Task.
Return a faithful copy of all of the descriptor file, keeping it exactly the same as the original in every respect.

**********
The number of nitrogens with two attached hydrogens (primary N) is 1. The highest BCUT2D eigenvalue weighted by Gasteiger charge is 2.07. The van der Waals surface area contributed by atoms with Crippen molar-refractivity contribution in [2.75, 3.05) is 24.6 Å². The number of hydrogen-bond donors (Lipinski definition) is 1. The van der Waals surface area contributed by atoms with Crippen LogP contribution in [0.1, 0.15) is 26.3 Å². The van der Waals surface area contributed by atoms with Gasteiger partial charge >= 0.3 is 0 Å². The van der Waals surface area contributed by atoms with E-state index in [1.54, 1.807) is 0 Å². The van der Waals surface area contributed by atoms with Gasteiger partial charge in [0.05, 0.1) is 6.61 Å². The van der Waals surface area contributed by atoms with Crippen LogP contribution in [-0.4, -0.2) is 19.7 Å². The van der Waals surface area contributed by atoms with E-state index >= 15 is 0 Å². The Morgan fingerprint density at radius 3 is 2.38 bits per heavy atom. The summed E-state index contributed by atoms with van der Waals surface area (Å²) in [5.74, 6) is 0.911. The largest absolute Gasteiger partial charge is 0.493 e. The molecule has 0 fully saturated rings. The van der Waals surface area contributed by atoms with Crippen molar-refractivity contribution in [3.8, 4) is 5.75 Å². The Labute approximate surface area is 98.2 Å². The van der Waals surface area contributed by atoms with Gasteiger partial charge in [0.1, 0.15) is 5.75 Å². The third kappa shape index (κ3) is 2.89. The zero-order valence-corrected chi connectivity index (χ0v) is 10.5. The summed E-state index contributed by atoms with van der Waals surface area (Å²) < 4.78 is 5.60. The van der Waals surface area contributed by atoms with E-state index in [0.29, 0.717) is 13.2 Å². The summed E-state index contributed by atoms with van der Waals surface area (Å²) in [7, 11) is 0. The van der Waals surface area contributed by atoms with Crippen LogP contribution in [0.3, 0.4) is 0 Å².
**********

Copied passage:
The number of nitrogens with two attached hydrogens (primary N) is 1. The highest BCUT2D eigenvalue weighted by Gasteiger charge is 2.07. The van der Waals surface area contributed by atoms with Crippen molar-refractivity contribution in [2.75, 3.05) is 24.6 Å². The number of hydrogen-bond donors (Lipinski definition) is 1. The van der Waals surface area contributed by atoms with Crippen LogP contribution in [0.1, 0.15) is 26.3 Å². The van der Waals surface area contributed by atoms with Gasteiger partial charge >= 0.3 is 0 Å². The van der Waals surface area contributed by atoms with E-state index in [1.54, 1.807) is 0 Å². The van der Waals surface area contributed by atoms with Gasteiger partial charge in [0.05, 0.1) is 6.61 Å². The van der Waals surface area contributed by atoms with Crippen LogP contribution in [-0.4, -0.2) is 19.7 Å². The van der Waals surface area contributed by atoms with E-state index >= 15 is 0 Å². The Morgan fingerprint density at radius 3 is 2.38 bits per heavy atom. The summed E-state index contributed by atoms with van der Waals surface area (Å²) in [5.74, 6) is 0.911. The largest absolute Gasteiger partial charge is 0.493 e. The molecule has 0 fully saturated rings. The van der Waals surface area contributed by atoms with Crippen molar-refractivity contribution in [3.8, 4) is 5.75 Å². The Labute approximate surface area is 98.2 Å². The van der Waals surface area contributed by atoms with Gasteiger partial charge in [0.1, 0.15) is 5.75 Å². The third kappa shape index (κ3) is 2.89. The zero-order valence-corrected chi connectivity index (χ0v) is 10.5. The summed E-state index contributed by atoms with van der Waals surface area (Å²) < 4.78 is 5.60. The van der Waals surface area contributed by atoms with E-state index in [0.29, 0.717) is 13.2 Å². The summed E-state index contributed by atoms with van der Waals surface area (Å²) in [7, 11) is 0. The van der Waals surface area contributed by atoms with Crippen LogP contribution in [0.3, 0.4) is 0 Å².